I am going to be kind and give these men the benefit of the doubt for a split second and say they were truly trying to be satirical and make some sort of social commentary on misogyny in the world and more specifically in hip hop. But why wasn’t there a single woman, even the ones in the video, then consulted in this process? Just an FYI, when you try to make some sort of social commentary regarding a social group you are not a part of, it is a good idea to actually speak to someone who is in that group.
The men behind this video claim it as satire because they are so blinded by their privilege as men to see their participation in this culture of misogyny, rape, and sexualization of women. They see this as satire because they do not truly understand the reality of being a woman in our world.
I have a question for the women reading this, at what age were you warned about your potential future rape? Can you even remember? I cannot. I have known since I was too young to remember that walking down the street, going to a party, walking to my car or simply living life as a woman is not safe.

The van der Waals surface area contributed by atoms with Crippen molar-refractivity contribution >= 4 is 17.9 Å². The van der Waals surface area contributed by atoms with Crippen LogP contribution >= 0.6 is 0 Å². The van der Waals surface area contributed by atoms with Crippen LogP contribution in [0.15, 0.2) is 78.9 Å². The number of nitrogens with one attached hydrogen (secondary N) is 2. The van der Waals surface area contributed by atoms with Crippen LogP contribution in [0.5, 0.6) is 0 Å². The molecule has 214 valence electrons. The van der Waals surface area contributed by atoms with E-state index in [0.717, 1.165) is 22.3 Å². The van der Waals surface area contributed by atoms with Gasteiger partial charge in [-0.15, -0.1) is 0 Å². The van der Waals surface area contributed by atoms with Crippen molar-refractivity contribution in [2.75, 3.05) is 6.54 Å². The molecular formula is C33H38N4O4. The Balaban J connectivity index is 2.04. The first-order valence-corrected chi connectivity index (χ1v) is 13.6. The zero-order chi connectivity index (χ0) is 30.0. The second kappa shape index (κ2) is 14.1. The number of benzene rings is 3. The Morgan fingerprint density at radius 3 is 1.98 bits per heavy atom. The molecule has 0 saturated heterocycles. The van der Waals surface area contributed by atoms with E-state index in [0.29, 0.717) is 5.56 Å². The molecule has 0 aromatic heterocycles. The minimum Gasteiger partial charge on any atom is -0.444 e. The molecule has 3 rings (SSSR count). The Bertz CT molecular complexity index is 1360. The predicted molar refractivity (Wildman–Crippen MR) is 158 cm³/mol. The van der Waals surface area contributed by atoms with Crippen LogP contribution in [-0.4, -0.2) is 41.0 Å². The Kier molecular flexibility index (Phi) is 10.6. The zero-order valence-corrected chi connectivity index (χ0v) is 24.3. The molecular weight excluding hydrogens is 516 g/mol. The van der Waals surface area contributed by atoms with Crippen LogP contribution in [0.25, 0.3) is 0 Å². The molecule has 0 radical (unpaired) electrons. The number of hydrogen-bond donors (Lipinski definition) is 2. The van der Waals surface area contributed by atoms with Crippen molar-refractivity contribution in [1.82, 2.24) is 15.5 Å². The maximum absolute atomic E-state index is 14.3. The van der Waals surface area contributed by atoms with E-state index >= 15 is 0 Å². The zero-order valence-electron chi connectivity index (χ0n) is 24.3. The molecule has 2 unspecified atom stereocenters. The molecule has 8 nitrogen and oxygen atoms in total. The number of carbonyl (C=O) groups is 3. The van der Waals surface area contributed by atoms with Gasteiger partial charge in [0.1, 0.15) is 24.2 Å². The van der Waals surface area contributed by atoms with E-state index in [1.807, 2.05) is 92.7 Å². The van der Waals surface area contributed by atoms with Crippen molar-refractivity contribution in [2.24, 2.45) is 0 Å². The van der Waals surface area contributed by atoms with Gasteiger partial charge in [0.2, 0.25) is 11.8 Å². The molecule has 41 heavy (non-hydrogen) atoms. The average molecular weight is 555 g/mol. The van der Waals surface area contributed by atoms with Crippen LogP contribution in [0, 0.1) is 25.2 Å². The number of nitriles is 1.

I speak of reality and part of that reality is that every two minutes in this country someone is sexually assaulted. One in five women report being the victim of sexual assault in their lifetime. 66% of assaults are committed by someone the victim knows personally. These are scary numbers and perhaps to many men, they are just that…numbers. When numbers such as these exist, it is a cultural problem; a cultural problem that these men in this video are simply perpetuating. The makers of “Ratchet Molly Party” are too blind to understand that when they perpetuate words of blatant disrespect of women such as “shut up bitch stop talking, let my body feel your body” that has real context in rape culture because it normalizes objectification and violence towards women. Rape is about power, control and hate. One asserts this power over someone they do not respect and do not value. This line specifically is problematic in at least three ways: it replaces women with a derogatory term, it silences women, and it deals with a situation that is not consensual.